The next evening, on Sept. 22 Zelenska presented The Olena Zelenska Foundation, a charity aimed to help the renovation of Ukraine. “People want to help Ukraine. They donate to many big international foundations. Yet they want to know where their money goes,” Zelenska said.

Through her foundation, the Ukrainian first lady wants to connect the donors with those getting their help. “The foundation will be aimed at restoration of hospitals, educational and other social infrastructure facilities. We directly know what we need to rebuild from the Ukrainian regional councils that provide us the information,” Zelenska said.

“People here are amazed by the resilience of Ukrainians. And that inspires me so much,” Zelenska said.

Ukrainian first lady also met British Prime Minister Liz Truss on Sept. 21 in New York. Truss reaffirmed her support for Ukraine and promised the UK will help to rebuild Kyiv's Oblast towns and villages destroyed by the Russian invasion.

The United Kingdom will continue to send military aid to Ukraine and will allocate 3 million pounds to support Ukrainian scientists who were forced to flee the country. “The UK remains one of the biggest partners of Ukraine. They are involved in so many projects,” Zelenska said.

 During the meetings with Truss and Guterres Zelenska once again urged leaders to help Ukraine get information about the whereabouts of Ukrainian children forcibly taken to Russia. Russian authorities claim more than 500,000 Ukrainian children were relocated to Russia since the start of the full-scale invasion.

Yet Zelenska said Russian data can’t be trusted. “According to our information, more than 7750 Ukrainian children were forcibly taken to Russia. Those children might just disappear in Russia,” Zelenska said. “It is just horrible and we need to talk about it more. We need to search for them.”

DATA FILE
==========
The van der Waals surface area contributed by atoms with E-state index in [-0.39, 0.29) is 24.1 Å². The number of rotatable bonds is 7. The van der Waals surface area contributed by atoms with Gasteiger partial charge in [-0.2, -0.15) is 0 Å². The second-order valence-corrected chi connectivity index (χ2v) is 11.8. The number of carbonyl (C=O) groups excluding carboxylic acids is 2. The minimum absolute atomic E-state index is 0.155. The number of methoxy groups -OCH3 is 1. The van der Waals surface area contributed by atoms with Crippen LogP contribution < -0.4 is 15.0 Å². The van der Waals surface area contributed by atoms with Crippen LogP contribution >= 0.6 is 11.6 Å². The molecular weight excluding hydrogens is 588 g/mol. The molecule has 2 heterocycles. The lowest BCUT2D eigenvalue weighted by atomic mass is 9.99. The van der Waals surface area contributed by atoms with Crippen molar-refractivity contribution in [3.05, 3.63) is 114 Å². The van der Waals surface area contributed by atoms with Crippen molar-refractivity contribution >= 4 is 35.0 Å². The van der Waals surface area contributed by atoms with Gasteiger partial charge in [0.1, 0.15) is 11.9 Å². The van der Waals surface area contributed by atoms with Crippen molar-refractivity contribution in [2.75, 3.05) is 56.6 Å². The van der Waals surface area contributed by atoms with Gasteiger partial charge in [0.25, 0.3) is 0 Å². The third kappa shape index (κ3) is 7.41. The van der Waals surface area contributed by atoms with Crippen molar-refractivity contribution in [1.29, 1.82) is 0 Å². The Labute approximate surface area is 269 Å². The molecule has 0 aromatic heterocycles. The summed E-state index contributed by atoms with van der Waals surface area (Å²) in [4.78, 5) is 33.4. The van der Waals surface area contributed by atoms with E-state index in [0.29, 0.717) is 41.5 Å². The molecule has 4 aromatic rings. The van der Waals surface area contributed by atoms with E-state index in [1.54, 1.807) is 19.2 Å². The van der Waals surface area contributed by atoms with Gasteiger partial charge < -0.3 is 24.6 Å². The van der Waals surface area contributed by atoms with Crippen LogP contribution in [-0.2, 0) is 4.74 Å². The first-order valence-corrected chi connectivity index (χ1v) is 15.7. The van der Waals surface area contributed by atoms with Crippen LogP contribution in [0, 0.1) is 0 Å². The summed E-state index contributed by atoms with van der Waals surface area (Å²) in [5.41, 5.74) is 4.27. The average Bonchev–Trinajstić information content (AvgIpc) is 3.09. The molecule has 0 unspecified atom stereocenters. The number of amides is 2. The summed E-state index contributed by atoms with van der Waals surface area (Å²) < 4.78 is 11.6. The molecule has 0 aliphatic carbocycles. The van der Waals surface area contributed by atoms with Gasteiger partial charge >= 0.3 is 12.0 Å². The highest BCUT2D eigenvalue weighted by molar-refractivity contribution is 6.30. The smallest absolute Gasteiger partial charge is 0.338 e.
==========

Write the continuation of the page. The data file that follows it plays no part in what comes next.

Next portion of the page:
Earlier NV reported UN has no access to the Ukrainian children studying in Russia and occupied territories of Ukraine. Therefore, there’s no possibility to verify the information about the mass reeducation of Ukrainian children Deputy Secretary-General Amina Mohammed told NV at UN Headquarters in New York on Sept. 15. “Russia, this totalitarian state has closed all doors, cut all ties to the reality,” Zelenska said.

Both Truss and Guterres promised to use all the available diplomatic tools to find out where Russia holds Ukrainian children.

“I hope that with their help the issue will move from a dead point,” Zelenska said.

So far Ukraine has managed to return only 50 children from Russia. About 1,000 kids face adoption in Russian families.

Zelenska came to New York from London, where she visited Queen Elizabeth II's funeral ceremony. She hasn’t seen her kids for more than a week. The same week her older daughter Oleksandra started her studies at one of the universities of Kyiv. “She studies online so I am not worried about her. While my son goes to school. And that is always worrying,” Zelenska said.

During the high-level meetings, Zelenska was constantly checking the air raid alarm app on her phone. “It is very unsettling when you see an air raid siren in Kyiv Oblast while your son is there,” Zelenska said. “So far both tell me they are fine. They do their homework and eat their breakfast. My son takes his emergency kit to school with him.”